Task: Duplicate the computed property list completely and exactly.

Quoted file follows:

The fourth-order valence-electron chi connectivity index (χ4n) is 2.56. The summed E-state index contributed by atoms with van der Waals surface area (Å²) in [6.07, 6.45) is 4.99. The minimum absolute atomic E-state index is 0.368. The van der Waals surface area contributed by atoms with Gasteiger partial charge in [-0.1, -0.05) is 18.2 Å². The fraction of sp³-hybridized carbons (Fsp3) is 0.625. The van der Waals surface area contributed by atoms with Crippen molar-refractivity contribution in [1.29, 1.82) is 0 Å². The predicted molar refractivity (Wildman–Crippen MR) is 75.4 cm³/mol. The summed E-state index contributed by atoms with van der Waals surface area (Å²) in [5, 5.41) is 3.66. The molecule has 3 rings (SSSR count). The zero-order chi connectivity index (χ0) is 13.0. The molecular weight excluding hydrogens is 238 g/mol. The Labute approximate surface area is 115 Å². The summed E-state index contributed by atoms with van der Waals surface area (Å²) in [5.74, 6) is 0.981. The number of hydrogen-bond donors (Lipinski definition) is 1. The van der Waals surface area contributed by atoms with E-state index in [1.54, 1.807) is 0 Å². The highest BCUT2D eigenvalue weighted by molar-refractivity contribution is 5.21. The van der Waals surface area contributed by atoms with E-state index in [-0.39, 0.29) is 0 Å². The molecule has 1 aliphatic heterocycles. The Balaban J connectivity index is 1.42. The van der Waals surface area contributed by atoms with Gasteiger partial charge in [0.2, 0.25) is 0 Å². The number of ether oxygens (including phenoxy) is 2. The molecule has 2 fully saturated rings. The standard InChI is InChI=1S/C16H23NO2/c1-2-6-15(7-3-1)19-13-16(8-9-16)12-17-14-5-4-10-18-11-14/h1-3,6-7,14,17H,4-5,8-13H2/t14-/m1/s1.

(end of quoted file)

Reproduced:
The fourth-order valence-electron chi connectivity index (χ4n) is 2.56. The summed E-state index contributed by atoms with van der Waals surface area (Å²) in [6.07, 6.45) is 4.99. The minimum absolute atomic E-state index is 0.368. The van der Waals surface area contributed by atoms with Gasteiger partial charge in [-0.1, -0.05) is 18.2 Å². The fraction of sp³-hybridized carbons (Fsp3) is 0.625. The van der Waals surface area contributed by atoms with Crippen molar-refractivity contribution in [1.29, 1.82) is 0 Å². The predicted molar refractivity (Wildman–Crippen MR) is 75.4 cm³/mol. The summed E-state index contributed by atoms with van der Waals surface area (Å²) in [5, 5.41) is 3.66. The molecule has 3 rings (SSSR count). The zero-order chi connectivity index (χ0) is 13.0. The molecular weight excluding hydrogens is 238 g/mol. The Labute approximate surface area is 115 Å². The summed E-state index contributed by atoms with van der Waals surface area (Å²) in [5.74, 6) is 0.981. The number of hydrogen-bond donors (Lipinski definition) is 1. The van der Waals surface area contributed by atoms with E-state index in [1.54, 1.807) is 0 Å². The highest BCUT2D eigenvalue weighted by molar-refractivity contribution is 5.21. The van der Waals surface area contributed by atoms with E-state index in [-0.39, 0.29) is 0 Å². The molecule has 1 aliphatic heterocycles. The Balaban J connectivity index is 1.42. The van der Waals surface area contributed by atoms with Gasteiger partial charge in [0.2, 0.25) is 0 Å². The number of ether oxygens (including phenoxy) is 2. The molecule has 2 fully saturated rings. The standard InChI is InChI=1S/C16H23NO2/c1-2-6-15(7-3-1)19-13-16(8-9-16)12-17-14-5-4-10-18-11-14/h1-3,6-7,14,17H,4-5,8-13H2/t14-/m1/s1.